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7 things @ 11 o’clock (7.1)

7 things @ 11 o’clock (7.1) July 1, 2013

1. Funny or Die offers a sneak preview of the first new film from Rick Santorum’s EchoLight Studios. (Not really, but it is a good joke, well-executed.)

2. Joe Hanson shares a wise comment from J.B.S. Haldane: “My own suspicion is that the universe is not only queerer than we suppose, but queerer than we can suppose.”

I think of Haldane as the “inordinately fond of beetles” guy. I’ve noted before that I think that comment — “If one could conclude as to the nature of the Creator from a study of creation, it would appear that God has an inordinate fondness for stars and beetles” — is an excellent piece of theologizing. Same goes for the quote above about the surpassing strangeness of the universe.

The other place I’d encountered Haldane was in C.S. Lewis posthumously published essay, “A Reply to Professor Haldane,” which included Lewis’ condemnation of theocracy (see here). That “reply” was a response to a couple of barbed pieces by Haldane in response to Lewis’ worries about what he called “scientism.” They seem to have been talking past one another a bit in that exchange.

3.I’ll be post-feminist in the post-patriarchy.”

4. Gary Bauer — the diminutive founder of the Family Research Council who later came up short in his bid for president — says that those of us advocating for marriage equality are not actually advocating for marriage equality. We’re just using that as an excuse to imprison anti-gay Christians like Gary Bauer. In a Washington Times column, Bauer writes:

The ultimate goal of homosexual-rights activists is not to legalize same-sex marriage. Rather, it is to silence those who disagree with them and, if necessary, to throw them in jail. … How did we get to the point where homosexual-rights activists would be clamoring to redefine society’s oldest and most reliable institution and people of faith would be worried about being fined or jailed for teaching their faith?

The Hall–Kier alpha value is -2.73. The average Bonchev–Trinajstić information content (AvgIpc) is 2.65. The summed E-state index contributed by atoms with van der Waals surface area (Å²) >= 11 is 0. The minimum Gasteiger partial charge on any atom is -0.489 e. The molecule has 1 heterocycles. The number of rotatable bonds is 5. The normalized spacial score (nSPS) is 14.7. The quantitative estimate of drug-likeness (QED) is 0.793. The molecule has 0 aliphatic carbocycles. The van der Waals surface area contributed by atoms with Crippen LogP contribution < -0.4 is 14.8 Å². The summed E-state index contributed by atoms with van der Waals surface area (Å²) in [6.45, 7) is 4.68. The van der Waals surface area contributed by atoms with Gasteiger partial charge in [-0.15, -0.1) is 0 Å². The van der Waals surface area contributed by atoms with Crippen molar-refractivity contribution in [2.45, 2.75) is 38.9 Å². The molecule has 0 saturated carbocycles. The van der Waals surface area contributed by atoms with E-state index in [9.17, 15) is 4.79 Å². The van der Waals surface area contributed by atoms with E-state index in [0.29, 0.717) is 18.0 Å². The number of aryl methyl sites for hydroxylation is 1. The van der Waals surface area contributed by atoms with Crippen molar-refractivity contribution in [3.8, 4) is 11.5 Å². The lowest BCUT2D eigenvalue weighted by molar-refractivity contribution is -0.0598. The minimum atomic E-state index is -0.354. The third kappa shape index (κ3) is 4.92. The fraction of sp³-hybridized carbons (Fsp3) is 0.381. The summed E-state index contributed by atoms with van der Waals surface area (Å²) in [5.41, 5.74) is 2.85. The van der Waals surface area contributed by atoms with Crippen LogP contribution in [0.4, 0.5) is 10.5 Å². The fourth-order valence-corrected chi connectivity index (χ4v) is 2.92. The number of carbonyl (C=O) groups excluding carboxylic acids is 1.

To answer Bauer’s question, if any “people of faith” actually are “worried about being fined or jailed,” my guess is that this fear comes from columnists like Gary Bauer repeatedly telling them that this is something they should be frightened of.

It also comes from these people of (very timid) faith somehow being the only people in America who have never heard of the Rev. Fred Phelps and his notorious Westboro Baptist Church. If they know who Phelps is, then they know that what Bauer is saying is not true. If no one is trying to put Fred Phelps in jail, then it’s ridiculous for cowardly Christians to fear they’re facing prosecution or persecution just because they believe in some less-confrontational and less aggressively abrasive form of “God hates [The Other]” theology.

5. Delaware has a new law protecting manufactured-home owners. As you may have read, the trap for manufactured- or “mobile-” home owners is that they own their house, but not the land it sits on. Most manufactured-home owners pay rent for the lot beneath their not-so-mobile home, and since trying to relocate the home can cost thousands of dollars, there’s no market-based check against landlords imposing predatory increases in rent. Delaware’s new law doesn’t impose rent control, but says that any proposed lot rent increase of more than the CPI has to be justified to and approved by a state commission. It’s not as ideal as helping residents to buy the land under their homes in order to form a resident-owned community, but it’s an enormous improvement over the former status quo, in which these folks had no protections from markets or from government.

6. A reminder: The Pregnant Workers Fairness Act was reintroduced in the U.S. House of Representatives in May. A second reminder: “Pro-lifers” still seem mostly silent and/or hostile toward this bill. That suggests something.

7. Two examples of what the Internet is for: The Skunk River National Park Twitter feed (via Grist) and the Amazon customer reviews for the Mizuno Women’s Wave Rider 16 Running Shoe (the Sen. Wendy Davis model). Well done, folks.

 


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